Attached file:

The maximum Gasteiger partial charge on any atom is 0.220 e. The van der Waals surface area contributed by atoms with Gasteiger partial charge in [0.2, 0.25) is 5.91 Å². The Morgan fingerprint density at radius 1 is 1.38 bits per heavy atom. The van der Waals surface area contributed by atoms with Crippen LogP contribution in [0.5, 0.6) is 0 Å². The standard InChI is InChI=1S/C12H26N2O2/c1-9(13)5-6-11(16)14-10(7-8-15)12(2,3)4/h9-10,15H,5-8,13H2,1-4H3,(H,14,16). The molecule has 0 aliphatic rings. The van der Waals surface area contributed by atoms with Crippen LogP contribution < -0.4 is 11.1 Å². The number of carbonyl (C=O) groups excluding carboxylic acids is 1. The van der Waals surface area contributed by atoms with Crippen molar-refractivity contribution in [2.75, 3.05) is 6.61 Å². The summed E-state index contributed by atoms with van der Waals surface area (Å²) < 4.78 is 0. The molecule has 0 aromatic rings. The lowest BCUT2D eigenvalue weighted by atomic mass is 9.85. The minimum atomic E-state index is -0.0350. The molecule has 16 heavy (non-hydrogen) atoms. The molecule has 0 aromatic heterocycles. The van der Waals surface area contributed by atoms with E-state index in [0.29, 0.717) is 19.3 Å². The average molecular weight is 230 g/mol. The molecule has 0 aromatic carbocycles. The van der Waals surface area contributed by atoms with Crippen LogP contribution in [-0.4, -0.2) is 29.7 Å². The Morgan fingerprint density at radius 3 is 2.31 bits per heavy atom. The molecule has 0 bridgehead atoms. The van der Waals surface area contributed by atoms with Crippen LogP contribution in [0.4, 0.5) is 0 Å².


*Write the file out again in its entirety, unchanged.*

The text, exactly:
The maximum Gasteiger partial charge on any atom is 0.220 e. The van der Waals surface area contributed by atoms with Gasteiger partial charge in [0.2, 0.25) is 5.91 Å². The Morgan fingerprint density at radius 1 is 1.38 bits per heavy atom. The van der Waals surface area contributed by atoms with Crippen LogP contribution in [0.5, 0.6) is 0 Å². The standard InChI is InChI=1S/C12H26N2O2/c1-9(13)5-6-11(16)14-10(7-8-15)12(2,3)4/h9-10,15H,5-8,13H2,1-4H3,(H,14,16). The molecule has 0 aliphatic rings. The van der Waals surface area contributed by atoms with Crippen LogP contribution < -0.4 is 11.1 Å². The number of carbonyl (C=O) groups excluding carboxylic acids is 1. The van der Waals surface area contributed by atoms with Crippen molar-refractivity contribution in [2.75, 3.05) is 6.61 Å². The summed E-state index contributed by atoms with van der Waals surface area (Å²) < 4.78 is 0. The molecule has 0 aromatic rings. The lowest BCUT2D eigenvalue weighted by atomic mass is 9.85. The minimum atomic E-state index is -0.0350. The molecule has 16 heavy (non-hydrogen) atoms. The molecule has 0 aromatic heterocycles. The van der Waals surface area contributed by atoms with E-state index in [0.29, 0.717) is 19.3 Å². The average molecular weight is 230 g/mol. The molecule has 0 aromatic carbocycles. The van der Waals surface area contributed by atoms with Crippen LogP contribution in [-0.4, -0.2) is 29.7 Å². The Morgan fingerprint density at radius 3 is 2.31 bits per heavy atom. The molecule has 0 bridgehead atoms. The van der Waals surface area contributed by atoms with Crippen LogP contribution in [0.4, 0.5) is 0 Å².